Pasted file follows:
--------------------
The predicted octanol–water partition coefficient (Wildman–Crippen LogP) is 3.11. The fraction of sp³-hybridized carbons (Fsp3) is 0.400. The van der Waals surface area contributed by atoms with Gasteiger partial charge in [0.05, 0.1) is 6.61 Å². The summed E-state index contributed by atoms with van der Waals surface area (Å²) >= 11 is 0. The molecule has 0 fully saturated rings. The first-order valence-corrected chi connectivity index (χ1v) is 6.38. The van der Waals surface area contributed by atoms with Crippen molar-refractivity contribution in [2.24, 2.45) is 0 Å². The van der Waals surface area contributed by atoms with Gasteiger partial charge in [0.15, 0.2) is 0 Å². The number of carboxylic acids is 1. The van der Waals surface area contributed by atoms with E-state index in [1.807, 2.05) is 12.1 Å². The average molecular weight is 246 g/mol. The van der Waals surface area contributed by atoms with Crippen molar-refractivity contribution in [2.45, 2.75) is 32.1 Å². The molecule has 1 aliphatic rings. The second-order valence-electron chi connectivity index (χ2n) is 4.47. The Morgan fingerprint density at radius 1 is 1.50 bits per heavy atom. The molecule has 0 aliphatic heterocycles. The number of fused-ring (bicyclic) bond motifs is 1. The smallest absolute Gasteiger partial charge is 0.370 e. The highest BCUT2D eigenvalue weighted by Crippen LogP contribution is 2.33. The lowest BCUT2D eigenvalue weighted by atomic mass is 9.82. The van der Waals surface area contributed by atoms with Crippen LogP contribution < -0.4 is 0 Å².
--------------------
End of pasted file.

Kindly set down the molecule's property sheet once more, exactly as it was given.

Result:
The predicted octanol–water partition coefficient (Wildman–Crippen LogP) is 3.11. The fraction of sp³-hybridized carbons (Fsp3) is 0.400. The van der Waals surface area contributed by atoms with Gasteiger partial charge in [0.05, 0.1) is 6.61 Å². The summed E-state index contributed by atoms with van der Waals surface area (Å²) >= 11 is 0. The molecule has 0 fully saturated rings. The first-order valence-corrected chi connectivity index (χ1v) is 6.38. The van der Waals surface area contributed by atoms with Crippen molar-refractivity contribution in [2.24, 2.45) is 0 Å². The van der Waals surface area contributed by atoms with Gasteiger partial charge in [0.15, 0.2) is 0 Å². The number of carboxylic acids is 1. The van der Waals surface area contributed by atoms with E-state index in [1.807, 2.05) is 12.1 Å². The average molecular weight is 246 g/mol. The van der Waals surface area contributed by atoms with Crippen molar-refractivity contribution in [2.45, 2.75) is 32.1 Å². The molecule has 1 aliphatic rings. The second-order valence-electron chi connectivity index (χ2n) is 4.47. The Morgan fingerprint density at radius 1 is 1.50 bits per heavy atom. The molecule has 0 aliphatic heterocycles. The number of fused-ring (bicyclic) bond motifs is 1. The smallest absolute Gasteiger partial charge is 0.370 e. The highest BCUT2D eigenvalue weighted by Crippen LogP contribution is 2.33. The lowest BCUT2D eigenvalue weighted by atomic mass is 9.82. The van der Waals surface area contributed by atoms with Crippen LogP contribution < -0.4 is 0 Å².